*his own. Appearing as "Brite'n Sunny Babe," and
wis' group wore black "Loving You." It was the classic
to accentuate the Al Jarreau, but also a frustrated
hey tried to evoke. It is one. After finishing "Loving
difficult to dislike You," it was evident that Jarreau
ewis' music. His tunes was overthroating a bit with his
id calculated to strike voice, breaking and becoming
chord at the right raspy at times. At this point, he
Lewis works adeptly apologized for the cold.
udience, cranking out Yet it was at this juncture that
ch are crowd-pleasing, the musician proved his brillian-
ccasionally cliche and ce. Singing with obvious
,ht. limitations, he eschewed
not a keyboardist ex- See NO, Page 8

ByRJ.SMITH
"It is the dream of many to see
only the white and truly beautiful,
or the black, ugly and destructive.
But I cannot help realizing both, for
only in the two, only in black and
white, can I see God as a unity
creating again and again a great and
eternally changing terrestrial
drama. "
-expressionist painter
Max Beckmann, 1938.
Like nobody else in rock and roll, the
Ramones get down that black and white
duality. They know where fun crosses
over into violence, and where leisure
time becomes deathful boredom. Clad
in their black leather jackets, pounding
out cyclotron-force guitar chords of
white noise, they communicate to their
audience (mostly people who are or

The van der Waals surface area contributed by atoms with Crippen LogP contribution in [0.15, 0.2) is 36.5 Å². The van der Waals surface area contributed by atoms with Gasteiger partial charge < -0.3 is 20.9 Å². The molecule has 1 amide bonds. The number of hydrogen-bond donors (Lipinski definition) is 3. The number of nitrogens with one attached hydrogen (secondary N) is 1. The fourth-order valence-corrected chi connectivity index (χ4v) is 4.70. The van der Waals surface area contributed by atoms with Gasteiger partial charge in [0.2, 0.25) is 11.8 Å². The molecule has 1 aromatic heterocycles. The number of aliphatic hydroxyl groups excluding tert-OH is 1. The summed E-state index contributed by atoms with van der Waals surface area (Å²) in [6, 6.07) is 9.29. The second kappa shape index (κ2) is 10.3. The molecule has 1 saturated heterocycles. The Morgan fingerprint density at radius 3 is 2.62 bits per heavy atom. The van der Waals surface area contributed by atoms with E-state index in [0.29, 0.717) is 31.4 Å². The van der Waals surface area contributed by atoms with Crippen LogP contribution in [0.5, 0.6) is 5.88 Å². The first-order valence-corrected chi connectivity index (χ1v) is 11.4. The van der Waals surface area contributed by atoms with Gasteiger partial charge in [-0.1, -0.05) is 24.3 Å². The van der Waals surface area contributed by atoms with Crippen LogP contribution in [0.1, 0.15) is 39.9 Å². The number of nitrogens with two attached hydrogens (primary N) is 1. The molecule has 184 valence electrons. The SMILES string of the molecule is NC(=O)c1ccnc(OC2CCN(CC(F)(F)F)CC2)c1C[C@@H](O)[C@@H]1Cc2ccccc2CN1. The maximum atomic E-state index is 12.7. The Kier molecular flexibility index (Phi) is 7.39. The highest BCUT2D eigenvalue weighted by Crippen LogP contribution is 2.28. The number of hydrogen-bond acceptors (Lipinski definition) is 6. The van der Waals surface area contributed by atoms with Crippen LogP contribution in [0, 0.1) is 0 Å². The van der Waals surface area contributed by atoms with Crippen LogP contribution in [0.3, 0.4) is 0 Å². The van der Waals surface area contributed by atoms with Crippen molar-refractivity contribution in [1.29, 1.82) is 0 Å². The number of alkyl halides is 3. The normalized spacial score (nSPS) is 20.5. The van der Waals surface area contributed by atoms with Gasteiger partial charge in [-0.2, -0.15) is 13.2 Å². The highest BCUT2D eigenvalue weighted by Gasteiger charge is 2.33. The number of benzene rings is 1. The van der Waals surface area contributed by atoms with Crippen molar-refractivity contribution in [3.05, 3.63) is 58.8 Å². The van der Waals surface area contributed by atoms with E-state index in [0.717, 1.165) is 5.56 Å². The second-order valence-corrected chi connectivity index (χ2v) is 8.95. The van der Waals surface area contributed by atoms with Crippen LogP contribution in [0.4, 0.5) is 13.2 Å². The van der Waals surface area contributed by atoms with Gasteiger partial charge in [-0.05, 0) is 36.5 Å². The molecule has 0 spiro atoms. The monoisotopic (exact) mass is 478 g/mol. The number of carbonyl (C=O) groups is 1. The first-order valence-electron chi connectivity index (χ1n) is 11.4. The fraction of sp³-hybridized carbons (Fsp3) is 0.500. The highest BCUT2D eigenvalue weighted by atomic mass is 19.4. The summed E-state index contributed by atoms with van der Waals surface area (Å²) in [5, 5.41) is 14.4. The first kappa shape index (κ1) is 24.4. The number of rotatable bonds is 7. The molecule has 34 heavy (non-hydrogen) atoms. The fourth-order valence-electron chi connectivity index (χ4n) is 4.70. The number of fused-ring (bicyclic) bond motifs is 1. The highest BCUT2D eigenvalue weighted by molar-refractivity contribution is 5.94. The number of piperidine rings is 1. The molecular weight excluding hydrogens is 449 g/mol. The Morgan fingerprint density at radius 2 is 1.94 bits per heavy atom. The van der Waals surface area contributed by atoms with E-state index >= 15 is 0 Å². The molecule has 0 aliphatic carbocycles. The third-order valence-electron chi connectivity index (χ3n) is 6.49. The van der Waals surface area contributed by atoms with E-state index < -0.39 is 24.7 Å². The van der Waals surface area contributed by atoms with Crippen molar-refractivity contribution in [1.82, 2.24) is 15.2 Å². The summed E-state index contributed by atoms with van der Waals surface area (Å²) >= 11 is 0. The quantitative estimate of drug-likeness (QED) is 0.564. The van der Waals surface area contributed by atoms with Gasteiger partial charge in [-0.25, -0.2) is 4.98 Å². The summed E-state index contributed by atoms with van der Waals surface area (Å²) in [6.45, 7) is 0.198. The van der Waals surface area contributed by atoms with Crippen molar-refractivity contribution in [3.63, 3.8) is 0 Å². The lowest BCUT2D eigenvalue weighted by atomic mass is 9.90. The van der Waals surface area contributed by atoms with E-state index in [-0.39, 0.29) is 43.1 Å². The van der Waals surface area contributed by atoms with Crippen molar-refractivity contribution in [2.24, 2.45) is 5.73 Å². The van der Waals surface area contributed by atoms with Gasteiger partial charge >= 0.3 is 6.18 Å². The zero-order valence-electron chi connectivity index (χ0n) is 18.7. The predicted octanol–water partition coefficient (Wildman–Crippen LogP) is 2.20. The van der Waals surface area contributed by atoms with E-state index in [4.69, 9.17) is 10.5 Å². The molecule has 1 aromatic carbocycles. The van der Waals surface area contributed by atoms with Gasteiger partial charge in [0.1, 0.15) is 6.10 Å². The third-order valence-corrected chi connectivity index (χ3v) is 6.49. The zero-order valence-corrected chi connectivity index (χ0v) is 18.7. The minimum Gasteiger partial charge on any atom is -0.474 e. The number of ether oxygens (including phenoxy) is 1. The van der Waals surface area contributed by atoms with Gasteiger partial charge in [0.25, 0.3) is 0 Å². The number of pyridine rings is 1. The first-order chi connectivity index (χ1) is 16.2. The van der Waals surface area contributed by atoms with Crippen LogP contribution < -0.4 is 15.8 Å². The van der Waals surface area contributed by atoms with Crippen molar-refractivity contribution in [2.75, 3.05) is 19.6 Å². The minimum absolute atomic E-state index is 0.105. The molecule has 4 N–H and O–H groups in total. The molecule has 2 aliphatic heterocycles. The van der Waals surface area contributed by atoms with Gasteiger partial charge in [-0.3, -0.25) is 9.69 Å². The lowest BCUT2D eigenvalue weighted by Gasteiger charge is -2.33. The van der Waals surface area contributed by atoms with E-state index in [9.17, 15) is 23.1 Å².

were picked-on teenagers) in a way far
broader than the simplicity of their
lyrics or their elemental sound.
Let me put that in another way: the
Ramones are the best fucking group in
the world. MANY PEOPLE who have
only heard of the Ramones and have not
actually heard them (because they
never play them on the radio) are un-
derstandably wary of the group. They
play music often connoted with punk
rock (as evinced by the many geeks
who threw vegetables and drinks at the
concert Monday night. Do they think
the Ramones appreciate this?) But
they shouldn't be.
Yeah, they sound like a demolition
derby. But the Ramones also want to be
your friends, unlike the British punks.'
And if it takes the sound of a demolition
derby to wage war on boredom in
America, then who wants silence?
The Ramones are about fun. They
shun complexity and pyrotecnics, and
espouse in itheir two-and-a-half-minute
songs the al-American teenage
philosophy which states only "why are
you bothering me with politics? Show
me how to have fun!" But the Ramones
have not fallen into the cistern that so
much of rock and roll has, recycling
songs about sex and drugs. They sing
about hanging out, and sniffing glue,
and watching television.
LIKE ANY Ramones' concert, the
one at the Second Chance was among
other things a celebration of their
patriotism, of life in a country which is
comparatively good to even its lowliest
(and if you want to see lowly take a look
at Joey Ramone, who is as pock-
marked, Travaged, and goofy as they
come).